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Silence is a deadly killer – Chideka

PALAPYE: Reports by the World Health Organisation (WHO) reveal that at least 3,000 people world wide take their own lives daily something that has become an international crisis.

Speaking during the Palapye District Health Management Team (DHMT) Suicide Prevention Day recently, Dr Kefilwe Chideka said silence is the first deadly symptom shown by suicide victims and if spotted early it can prevent suicide. She said often suicide victims would have given some clues before taking their own lives only that people are too ignorant to spot such signs.

Chideka added: “Someone who is thinking about suicide will usually give some clues or signs to those around them that shows they are troubled and silence as well as isolation are stronger indicators that one is contemplating suicide. Therefore suicide prevention starts with recognising these warning signs and treating them seriously”.

She said many people take those signs lightly and at times make fun out of it, more especially when one utters words such as ‘ke bata go ipolaya’ (I want to kill myself). People take it for a joke, yet it is a serious indicator that one wants to commit suicide. Furthermore the doctor said what one can do is to take time and ask the victims what is wrong with them because usually those signs are a cry for help. Additionally, she said they should be supported instead of being taken lightly.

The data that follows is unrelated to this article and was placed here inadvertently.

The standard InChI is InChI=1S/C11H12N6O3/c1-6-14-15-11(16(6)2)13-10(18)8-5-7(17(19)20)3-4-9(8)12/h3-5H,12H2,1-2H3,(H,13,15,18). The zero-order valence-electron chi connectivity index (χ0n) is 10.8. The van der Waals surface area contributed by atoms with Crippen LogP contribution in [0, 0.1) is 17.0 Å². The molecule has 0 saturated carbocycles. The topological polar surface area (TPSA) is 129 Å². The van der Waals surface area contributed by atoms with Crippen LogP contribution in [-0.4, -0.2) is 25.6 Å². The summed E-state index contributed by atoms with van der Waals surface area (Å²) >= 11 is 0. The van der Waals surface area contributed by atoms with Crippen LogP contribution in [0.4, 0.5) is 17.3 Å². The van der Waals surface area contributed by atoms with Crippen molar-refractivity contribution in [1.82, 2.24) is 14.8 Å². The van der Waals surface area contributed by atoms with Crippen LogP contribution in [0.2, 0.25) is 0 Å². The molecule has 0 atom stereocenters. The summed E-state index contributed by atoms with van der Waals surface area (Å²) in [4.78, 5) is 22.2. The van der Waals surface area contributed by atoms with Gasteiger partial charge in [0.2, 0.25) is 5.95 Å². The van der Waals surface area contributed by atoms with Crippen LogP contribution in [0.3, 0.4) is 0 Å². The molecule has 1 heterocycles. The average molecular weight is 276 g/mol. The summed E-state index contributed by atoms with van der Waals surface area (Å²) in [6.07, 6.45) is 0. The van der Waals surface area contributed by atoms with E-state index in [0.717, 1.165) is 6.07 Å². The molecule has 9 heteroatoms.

Chideka said afterwards they should be referred to the rightful people such as psychologists who can treat the condition better. “After talking to the victims, do not stop there because usually they need better trained people to deal with the condition since it is mental and usually caused

by stress, leading to depression,” she said.

When giving the statistics of suicide victims in Palapye, detective sergeant Ditshweu Tlhabano said suicide is one of the most common crimes in the area, which is usually by hanging. Tlhabano observed that in most cases suicide happens after passion killings.

He said in 2015 they recorded a total of eight suicides which involved six males and two females.

“Amongst those six men, two were juveniles with the youngest being 10-years-old. He hanged himself after being scolded for bad behaviour by his parents.

In 2016 we recorded a total number of four suicide by hanging; three men and one woman while this year we have already recorded four cases and judging by the fact that the year has not ended yet it is a big number,” he said.

He added that this also affects them as the police because it is not a pleasant scene to take someone dead off a tree. Moreover, he said relatives of the victims do not find closure as sometimes they are forced to bury the victims without their presence since the body would be badly decomposed. A victim who preferred anonymity revealed that she failed countless times to commit suicide.

“I went as far as hanging myself. Luckily, the rope loosened before I died and that was when I knew I needed help. But what I can warn people about is that isolation is the most dangerous sign and should be the first step in seeking help,” she said.





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